I consider this a fair nitpick because the default behavior was the hissing/crackling and there was nothing about this anywhere in the materials that came with the headphones. Of course, this is more a Windows problem than a Bose problem, but for headphones coming in at more than $300, you sort of expect them to just work, or have it be very clear how to fix any problems that might come up (like, I don’t know, not working out of the box when you pair to Windows computers?). Some consumers will not be savvy enough to spend ~30 minutes searching around on support forums to find out what the problem is, and for these people, I could in no way recommend the headphones if they use Windows. Why? Because they’ll probably end up thinking that this hissing is just the price one pays for external noise cancellation, and then miss out on crystal-clear audio because nobody ever told them otherwise.

Finally, the charging cable that comes with the headphones is puny, like 6 inches. If you actually charge things by plugging into computer USB ports (or a powered tabletop USB hub) this would work fine, but if you plug in USB chargers to power strips on the floor (like me), this cable will frustrate you.

So would I recommend them?

Definitely. I read a lot of reviews when I bought these earlier this year (e.g., this one), and they were far-and-away the best match for my requirements (as above): namely, they were (and may well still be) the most comfortable noise-canceling headphones on the market with reasonably good sound. Since I bought these, the Sony WH-1000XM3 have come out, and may be a better match for some people. And there are other good options as well.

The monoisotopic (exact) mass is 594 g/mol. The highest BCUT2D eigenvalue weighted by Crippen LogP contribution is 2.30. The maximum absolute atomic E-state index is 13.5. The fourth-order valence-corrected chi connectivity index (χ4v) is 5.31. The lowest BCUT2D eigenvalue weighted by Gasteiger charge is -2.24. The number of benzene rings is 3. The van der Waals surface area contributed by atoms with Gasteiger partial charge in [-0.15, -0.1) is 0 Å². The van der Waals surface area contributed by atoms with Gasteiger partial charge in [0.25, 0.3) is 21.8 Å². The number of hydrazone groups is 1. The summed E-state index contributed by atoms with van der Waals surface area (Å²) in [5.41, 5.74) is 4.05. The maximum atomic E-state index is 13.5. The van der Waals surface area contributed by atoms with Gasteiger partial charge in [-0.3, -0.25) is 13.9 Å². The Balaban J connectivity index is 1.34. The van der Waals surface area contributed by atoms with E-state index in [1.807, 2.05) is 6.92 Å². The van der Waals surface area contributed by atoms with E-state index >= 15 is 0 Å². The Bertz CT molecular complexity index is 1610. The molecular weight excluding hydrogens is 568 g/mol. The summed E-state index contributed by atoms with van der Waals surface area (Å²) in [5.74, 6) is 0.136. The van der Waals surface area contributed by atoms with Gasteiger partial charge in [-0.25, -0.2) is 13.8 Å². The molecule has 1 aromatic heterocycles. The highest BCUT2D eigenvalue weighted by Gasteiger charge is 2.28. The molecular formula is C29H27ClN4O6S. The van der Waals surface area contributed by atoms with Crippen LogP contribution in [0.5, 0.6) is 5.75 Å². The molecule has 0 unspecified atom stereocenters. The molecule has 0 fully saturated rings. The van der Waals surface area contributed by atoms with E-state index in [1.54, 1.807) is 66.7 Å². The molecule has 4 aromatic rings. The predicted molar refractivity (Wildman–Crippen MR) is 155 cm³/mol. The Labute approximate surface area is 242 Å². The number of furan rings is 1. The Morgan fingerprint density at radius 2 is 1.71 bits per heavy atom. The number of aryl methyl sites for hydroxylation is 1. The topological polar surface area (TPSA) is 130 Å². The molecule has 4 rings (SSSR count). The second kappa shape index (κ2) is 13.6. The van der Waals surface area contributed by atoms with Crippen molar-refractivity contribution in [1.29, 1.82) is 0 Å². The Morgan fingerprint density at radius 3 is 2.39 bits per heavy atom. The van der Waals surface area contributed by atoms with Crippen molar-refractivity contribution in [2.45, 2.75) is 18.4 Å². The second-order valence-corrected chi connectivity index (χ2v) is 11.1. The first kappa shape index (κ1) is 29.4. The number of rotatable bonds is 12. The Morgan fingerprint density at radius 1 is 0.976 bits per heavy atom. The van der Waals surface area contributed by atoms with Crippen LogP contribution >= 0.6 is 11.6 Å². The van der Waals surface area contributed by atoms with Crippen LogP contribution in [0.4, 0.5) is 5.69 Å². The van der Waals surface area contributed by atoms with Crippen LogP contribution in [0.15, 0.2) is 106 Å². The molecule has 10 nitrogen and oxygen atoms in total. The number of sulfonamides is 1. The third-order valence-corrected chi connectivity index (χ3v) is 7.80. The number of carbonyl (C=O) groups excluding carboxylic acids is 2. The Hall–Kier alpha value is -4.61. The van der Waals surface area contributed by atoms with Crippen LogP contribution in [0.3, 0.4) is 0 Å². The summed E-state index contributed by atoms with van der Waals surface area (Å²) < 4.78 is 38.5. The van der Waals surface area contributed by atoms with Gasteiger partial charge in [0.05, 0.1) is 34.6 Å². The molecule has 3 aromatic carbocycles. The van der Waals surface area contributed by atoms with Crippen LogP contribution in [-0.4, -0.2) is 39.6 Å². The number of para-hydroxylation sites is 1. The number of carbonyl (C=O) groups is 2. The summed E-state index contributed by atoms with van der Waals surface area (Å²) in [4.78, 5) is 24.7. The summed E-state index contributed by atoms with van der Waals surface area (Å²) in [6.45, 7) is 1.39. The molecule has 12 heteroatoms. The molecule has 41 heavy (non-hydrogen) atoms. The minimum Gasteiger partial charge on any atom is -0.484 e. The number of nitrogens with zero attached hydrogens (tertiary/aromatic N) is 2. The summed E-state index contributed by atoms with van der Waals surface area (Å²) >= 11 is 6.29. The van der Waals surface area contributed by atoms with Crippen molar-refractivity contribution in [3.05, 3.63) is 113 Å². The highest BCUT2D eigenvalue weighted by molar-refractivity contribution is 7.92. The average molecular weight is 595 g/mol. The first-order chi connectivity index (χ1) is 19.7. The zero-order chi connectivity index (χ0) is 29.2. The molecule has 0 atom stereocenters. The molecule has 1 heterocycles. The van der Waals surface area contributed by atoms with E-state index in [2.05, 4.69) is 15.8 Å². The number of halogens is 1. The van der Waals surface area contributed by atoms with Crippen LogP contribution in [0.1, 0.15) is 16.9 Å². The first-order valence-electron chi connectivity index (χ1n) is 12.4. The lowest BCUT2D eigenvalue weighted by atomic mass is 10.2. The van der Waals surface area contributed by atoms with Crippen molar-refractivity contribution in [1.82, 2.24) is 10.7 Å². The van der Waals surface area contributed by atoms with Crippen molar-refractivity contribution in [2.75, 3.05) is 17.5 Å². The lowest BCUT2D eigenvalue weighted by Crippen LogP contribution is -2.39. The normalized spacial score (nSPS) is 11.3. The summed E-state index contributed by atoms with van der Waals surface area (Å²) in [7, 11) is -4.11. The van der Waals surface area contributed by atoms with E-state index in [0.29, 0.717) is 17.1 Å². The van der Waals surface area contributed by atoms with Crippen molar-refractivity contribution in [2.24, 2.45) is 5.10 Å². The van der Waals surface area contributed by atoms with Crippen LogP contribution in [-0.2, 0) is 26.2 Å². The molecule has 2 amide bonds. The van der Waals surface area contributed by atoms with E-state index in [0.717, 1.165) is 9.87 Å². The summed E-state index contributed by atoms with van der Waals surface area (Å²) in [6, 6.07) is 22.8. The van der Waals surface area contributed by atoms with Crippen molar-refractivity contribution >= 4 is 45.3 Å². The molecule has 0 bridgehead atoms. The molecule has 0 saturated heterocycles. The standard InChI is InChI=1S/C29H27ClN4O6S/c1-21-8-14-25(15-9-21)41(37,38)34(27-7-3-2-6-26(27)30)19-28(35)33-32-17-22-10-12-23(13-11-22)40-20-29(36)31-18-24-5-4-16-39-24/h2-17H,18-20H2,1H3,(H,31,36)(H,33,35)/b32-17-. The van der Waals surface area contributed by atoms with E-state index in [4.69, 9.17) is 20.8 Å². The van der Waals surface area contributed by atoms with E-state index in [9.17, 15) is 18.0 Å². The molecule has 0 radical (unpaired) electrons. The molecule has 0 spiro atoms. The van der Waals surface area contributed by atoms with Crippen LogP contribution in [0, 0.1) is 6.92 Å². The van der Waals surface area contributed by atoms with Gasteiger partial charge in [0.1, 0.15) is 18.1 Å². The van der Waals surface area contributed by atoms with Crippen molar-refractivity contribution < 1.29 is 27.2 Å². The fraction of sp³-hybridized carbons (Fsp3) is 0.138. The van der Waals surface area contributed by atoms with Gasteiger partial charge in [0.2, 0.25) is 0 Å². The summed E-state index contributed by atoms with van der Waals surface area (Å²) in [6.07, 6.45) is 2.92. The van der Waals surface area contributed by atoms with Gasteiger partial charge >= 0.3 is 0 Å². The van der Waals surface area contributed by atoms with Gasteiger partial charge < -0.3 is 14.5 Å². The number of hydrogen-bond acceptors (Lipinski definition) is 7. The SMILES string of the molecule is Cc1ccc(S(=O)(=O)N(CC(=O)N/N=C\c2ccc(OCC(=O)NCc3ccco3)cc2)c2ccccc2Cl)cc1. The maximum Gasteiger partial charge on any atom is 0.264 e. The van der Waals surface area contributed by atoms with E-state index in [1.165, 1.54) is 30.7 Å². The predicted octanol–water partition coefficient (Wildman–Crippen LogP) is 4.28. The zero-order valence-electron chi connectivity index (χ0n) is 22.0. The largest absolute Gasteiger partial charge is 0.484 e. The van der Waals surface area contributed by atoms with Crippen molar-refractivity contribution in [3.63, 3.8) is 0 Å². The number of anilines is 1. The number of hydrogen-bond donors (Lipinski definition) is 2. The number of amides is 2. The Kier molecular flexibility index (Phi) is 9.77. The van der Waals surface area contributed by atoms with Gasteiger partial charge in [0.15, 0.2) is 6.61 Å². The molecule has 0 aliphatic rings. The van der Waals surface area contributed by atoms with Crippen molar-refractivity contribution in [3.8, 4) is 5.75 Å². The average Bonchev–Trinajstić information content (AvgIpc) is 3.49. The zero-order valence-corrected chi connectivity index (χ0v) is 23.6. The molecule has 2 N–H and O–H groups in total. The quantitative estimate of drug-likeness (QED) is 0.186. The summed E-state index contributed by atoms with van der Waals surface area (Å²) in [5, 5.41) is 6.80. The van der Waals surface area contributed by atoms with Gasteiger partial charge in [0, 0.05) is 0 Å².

For the purposes I use them for (working, studying, listening to music for long periods of time in imperfect sound environments) I think they are definitely better for me than the other two kinds of headphones I am looking at: noise-isolating custom-fit in-ear headphones, and bone-conduction headphones. These other headphones (neither of which I own) would seem to me to fulfill other purposes: the former being good for straight up blocking (as opposed to canceling – which doesn’t really help reduce the decibel level of loud noises, but makes background noise less perceptible by sending inverted phase sound waves at the same amplitude = destructive interference) very loud noises (like wind noise on motorcycles at highway speeds), and the latter being good for exercising on roads when you really don’t want to block environmental noise (for safety reasons) so much as add music for your own enjoyment (or have GPS instructions that you can actually hear, etc.).

I’ll report back if I ever end up trying these other kind of headphones for these other purposes. The Bose QC35 II’s definitely aren’t the ideal headphone for every situation, but they are quite good for what I use them for, enough so that I think they were well worth the money I paid for them. I would recommend waiting for them to go on sale if you can, since I’ve seen them drop $50-$70ish off what I paid for them (on various sites) several times since I’ve bought them.

 


comments powered by Disqus